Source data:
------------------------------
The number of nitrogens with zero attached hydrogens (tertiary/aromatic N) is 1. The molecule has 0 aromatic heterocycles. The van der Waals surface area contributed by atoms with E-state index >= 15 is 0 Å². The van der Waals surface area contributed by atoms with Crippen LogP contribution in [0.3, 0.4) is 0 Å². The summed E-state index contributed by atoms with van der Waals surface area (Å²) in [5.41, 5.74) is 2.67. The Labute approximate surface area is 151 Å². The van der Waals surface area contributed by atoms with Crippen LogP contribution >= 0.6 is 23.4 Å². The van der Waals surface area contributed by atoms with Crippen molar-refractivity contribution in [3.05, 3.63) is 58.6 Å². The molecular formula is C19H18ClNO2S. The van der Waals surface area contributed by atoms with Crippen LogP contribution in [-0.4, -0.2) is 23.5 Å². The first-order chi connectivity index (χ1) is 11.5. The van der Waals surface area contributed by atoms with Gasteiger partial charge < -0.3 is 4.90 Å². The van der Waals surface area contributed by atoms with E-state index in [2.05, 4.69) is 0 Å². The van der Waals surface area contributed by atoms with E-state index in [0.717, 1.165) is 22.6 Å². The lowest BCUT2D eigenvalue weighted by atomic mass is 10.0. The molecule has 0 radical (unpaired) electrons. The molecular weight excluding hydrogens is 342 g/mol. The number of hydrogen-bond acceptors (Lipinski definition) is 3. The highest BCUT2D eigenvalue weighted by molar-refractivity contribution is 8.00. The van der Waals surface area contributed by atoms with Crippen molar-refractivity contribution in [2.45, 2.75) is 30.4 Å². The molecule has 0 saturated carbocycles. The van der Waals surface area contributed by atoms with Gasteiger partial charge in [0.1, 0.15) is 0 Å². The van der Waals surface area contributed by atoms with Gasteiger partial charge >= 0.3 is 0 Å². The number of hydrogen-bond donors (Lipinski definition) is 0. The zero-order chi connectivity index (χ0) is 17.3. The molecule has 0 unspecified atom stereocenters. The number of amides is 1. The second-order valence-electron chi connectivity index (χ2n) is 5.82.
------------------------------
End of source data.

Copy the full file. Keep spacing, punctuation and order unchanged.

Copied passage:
The number of nitrogens with zero attached hydrogens (tertiary/aromatic N) is 1. The molecule has 0 aromatic heterocycles. The van der Waals surface area contributed by atoms with E-state index >= 15 is 0 Å². The van der Waals surface area contributed by atoms with Crippen LogP contribution in [0.3, 0.4) is 0 Å². The summed E-state index contributed by atoms with van der Waals surface area (Å²) in [5.41, 5.74) is 2.67. The Labute approximate surface area is 151 Å². The van der Waals surface area contributed by atoms with Crippen LogP contribution >= 0.6 is 23.4 Å². The van der Waals surface area contributed by atoms with Crippen molar-refractivity contribution in [3.05, 3.63) is 58.6 Å². The molecular formula is C19H18ClNO2S. The van der Waals surface area contributed by atoms with Crippen LogP contribution in [-0.4, -0.2) is 23.5 Å². The first-order chi connectivity index (χ1) is 11.5. The van der Waals surface area contributed by atoms with Gasteiger partial charge < -0.3 is 4.90 Å². The van der Waals surface area contributed by atoms with E-state index in [2.05, 4.69) is 0 Å². The van der Waals surface area contributed by atoms with E-state index in [0.717, 1.165) is 22.6 Å². The lowest BCUT2D eigenvalue weighted by atomic mass is 10.0. The molecule has 0 radical (unpaired) electrons. The molecular weight excluding hydrogens is 342 g/mol. The number of hydrogen-bond acceptors (Lipinski definition) is 3. The highest BCUT2D eigenvalue weighted by molar-refractivity contribution is 8.00. The van der Waals surface area contributed by atoms with Crippen molar-refractivity contribution in [2.45, 2.75) is 30.4 Å². The molecule has 0 saturated carbocycles. The van der Waals surface area contributed by atoms with Gasteiger partial charge in [0.1, 0.15) is 0 Å². The van der Waals surface area contributed by atoms with Gasteiger partial charge >= 0.3 is 0 Å². The number of hydrogen-bond donors (Lipinski definition) is 0. The zero-order chi connectivity index (χ0) is 17.3. The molecule has 0 unspecified atom stereocenters. The number of amides is 1. The second-order valence-electron chi connectivity index (χ2n) is 5.82.